Massive Chalice Soundtrack to be Released Feb. 2

Massive Chalice Soundtrack to be Released Feb. 2

I’m a sucker for the story behind game music. I’ve always got my (excuse the pun) ear to the ground for any sort of news revolving around music in the Indie game environment, because there are often very interesting stories found inside of them.

Take, for instance, the following: the soundtrack for Massive Chalice, Double Fine’s tactical fantasy game revolving around managing the bloodlines of heroes, is releasing on February 2nd. Created by Finishing Moves, a musical team made up of Brian Trifon and Brian Lee, the story of the soundtrack’s development is rather interesting;

The game’s development team at Double Fine Productions approached Brian Trifon and Brian Lee White, best known in the recording industry as purveyors of melodic acoustic manipulation and heavy electronic synths, to create an original sound for their game that would transcend a traditional orchestral palette for a more unconventional and experimental soundtrack specific to the individual artistic vision for Massive Chalice.

“The game doesn’t rely on standard fantasy tropes like elves, dwarves, or dragons and I knew that I wanted a unique soundtrack that would match the originality of the game,” explains Brad Muir, Project Lead for Massive Chalice. “We relied on the music to carry a lot of the emotional weight of the game, and Finishing Move really understood what we were going for. The score quickly became the core of the game’s emotional content for us as we developed the game.”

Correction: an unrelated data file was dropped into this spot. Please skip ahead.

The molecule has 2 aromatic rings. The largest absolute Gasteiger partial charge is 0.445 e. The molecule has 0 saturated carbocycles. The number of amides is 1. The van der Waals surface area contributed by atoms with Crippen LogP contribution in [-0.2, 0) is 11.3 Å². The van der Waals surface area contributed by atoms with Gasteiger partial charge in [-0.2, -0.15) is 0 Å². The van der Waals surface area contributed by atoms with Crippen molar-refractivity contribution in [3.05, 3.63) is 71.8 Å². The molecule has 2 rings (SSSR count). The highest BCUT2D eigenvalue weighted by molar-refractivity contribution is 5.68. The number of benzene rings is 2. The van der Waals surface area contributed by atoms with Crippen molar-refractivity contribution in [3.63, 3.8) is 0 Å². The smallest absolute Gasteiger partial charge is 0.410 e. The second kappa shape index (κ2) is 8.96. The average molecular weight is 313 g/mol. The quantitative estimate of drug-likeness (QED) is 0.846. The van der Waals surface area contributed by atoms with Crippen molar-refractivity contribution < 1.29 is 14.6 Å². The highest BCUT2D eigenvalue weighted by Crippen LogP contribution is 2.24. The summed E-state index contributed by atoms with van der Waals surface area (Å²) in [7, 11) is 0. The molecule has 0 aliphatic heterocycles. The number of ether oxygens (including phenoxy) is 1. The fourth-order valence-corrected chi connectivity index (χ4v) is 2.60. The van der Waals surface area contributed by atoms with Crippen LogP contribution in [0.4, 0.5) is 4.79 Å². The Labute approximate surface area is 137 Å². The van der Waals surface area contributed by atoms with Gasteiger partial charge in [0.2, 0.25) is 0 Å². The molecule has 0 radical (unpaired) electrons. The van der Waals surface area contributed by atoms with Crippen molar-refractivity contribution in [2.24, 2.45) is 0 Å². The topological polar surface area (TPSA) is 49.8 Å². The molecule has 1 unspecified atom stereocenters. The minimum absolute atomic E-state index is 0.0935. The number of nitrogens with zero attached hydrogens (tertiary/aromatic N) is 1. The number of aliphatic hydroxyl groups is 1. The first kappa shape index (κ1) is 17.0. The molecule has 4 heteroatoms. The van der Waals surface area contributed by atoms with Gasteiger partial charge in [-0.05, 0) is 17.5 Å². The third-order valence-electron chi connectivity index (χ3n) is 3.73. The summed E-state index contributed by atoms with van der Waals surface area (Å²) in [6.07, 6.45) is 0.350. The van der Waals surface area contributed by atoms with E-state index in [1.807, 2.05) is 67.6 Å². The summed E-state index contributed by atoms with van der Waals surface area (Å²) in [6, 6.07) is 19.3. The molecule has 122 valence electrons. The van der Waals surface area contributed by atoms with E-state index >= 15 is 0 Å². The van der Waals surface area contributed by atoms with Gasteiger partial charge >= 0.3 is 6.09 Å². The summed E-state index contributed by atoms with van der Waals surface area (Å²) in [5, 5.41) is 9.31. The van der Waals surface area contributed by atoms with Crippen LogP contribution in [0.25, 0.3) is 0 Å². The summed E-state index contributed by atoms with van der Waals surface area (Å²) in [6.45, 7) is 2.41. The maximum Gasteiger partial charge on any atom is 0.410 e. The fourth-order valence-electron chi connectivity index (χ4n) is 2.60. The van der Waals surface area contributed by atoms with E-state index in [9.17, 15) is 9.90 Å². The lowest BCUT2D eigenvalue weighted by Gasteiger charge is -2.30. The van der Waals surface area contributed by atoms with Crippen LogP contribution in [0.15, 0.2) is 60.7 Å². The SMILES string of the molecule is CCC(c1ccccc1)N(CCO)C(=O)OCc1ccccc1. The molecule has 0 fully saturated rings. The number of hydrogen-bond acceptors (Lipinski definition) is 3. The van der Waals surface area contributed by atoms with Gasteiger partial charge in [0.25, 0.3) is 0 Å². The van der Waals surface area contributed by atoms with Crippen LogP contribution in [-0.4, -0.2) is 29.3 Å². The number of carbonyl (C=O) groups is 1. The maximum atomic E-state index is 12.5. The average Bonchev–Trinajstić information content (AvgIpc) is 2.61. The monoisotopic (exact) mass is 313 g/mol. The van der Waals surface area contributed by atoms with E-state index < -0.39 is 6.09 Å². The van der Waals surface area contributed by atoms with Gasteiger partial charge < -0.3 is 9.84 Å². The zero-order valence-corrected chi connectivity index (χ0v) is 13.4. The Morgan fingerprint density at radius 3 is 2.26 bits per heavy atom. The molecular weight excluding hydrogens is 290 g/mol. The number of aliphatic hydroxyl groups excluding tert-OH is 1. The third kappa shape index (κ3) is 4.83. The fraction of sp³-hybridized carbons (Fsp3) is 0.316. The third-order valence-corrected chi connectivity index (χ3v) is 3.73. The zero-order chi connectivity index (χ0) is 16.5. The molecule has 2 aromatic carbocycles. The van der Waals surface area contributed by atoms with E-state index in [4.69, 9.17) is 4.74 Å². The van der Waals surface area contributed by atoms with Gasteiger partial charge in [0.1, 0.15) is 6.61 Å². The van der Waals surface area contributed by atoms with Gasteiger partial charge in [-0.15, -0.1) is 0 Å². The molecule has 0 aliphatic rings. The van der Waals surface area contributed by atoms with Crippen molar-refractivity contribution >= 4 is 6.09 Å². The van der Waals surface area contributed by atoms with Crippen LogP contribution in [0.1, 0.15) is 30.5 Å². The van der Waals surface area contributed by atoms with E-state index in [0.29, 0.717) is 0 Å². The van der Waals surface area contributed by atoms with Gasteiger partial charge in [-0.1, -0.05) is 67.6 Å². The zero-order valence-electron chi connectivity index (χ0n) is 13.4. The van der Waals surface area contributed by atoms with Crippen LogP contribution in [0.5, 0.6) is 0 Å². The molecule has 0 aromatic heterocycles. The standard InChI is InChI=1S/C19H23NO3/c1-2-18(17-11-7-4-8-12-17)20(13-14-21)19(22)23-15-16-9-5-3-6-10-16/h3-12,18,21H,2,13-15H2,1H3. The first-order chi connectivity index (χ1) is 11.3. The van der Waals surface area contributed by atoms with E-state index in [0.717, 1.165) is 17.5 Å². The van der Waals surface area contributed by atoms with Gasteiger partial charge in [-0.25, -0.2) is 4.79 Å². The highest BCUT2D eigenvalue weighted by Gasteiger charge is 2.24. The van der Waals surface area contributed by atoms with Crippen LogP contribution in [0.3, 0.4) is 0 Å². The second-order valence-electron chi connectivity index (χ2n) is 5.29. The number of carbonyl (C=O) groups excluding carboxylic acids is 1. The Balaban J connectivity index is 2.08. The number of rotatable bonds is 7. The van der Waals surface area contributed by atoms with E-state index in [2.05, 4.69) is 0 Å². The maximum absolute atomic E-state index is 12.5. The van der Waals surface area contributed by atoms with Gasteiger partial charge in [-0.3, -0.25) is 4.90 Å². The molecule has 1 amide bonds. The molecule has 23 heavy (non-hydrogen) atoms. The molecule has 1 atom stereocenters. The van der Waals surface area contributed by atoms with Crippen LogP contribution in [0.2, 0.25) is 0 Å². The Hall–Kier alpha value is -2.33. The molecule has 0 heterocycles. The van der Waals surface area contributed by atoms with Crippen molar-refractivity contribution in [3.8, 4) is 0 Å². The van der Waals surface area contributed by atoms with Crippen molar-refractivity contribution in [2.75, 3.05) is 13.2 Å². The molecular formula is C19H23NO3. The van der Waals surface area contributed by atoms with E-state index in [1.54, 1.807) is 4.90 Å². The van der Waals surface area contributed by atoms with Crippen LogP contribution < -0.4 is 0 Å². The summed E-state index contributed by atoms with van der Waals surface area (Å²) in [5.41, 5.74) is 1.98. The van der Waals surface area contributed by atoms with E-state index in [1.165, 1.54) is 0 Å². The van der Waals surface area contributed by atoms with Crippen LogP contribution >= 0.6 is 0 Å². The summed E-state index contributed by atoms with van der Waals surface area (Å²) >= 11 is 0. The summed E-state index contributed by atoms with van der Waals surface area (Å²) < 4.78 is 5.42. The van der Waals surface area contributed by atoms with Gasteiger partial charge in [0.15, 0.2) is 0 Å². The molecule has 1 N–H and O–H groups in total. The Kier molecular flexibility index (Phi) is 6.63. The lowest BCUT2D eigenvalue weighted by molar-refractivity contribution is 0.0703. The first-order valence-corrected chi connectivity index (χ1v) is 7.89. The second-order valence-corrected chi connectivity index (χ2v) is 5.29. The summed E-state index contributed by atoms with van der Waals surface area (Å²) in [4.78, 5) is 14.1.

It is really intriguing to think of convention as a limiting factor for musicians and sound design. Not having those standard fantasy tropes allowed Finishing Moves room for experimentation, originality and I’d say success. The entier soundtrack is now on Soundcloud, and I’d encourage you to give it a listen!

The Massive Chalice Original Soundtrack will be released oniTunes, Amazon, Spotify, Google Play and Xbox Music.

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Editor-in-Chief of With a soft spot for epics, sagas and tales of all types, Jacob approaches games as ways to tell stories. He's particularly interested in indie games because of the freedom they have to tell different stories, often in more interesting and innovative ways than Triple A titles.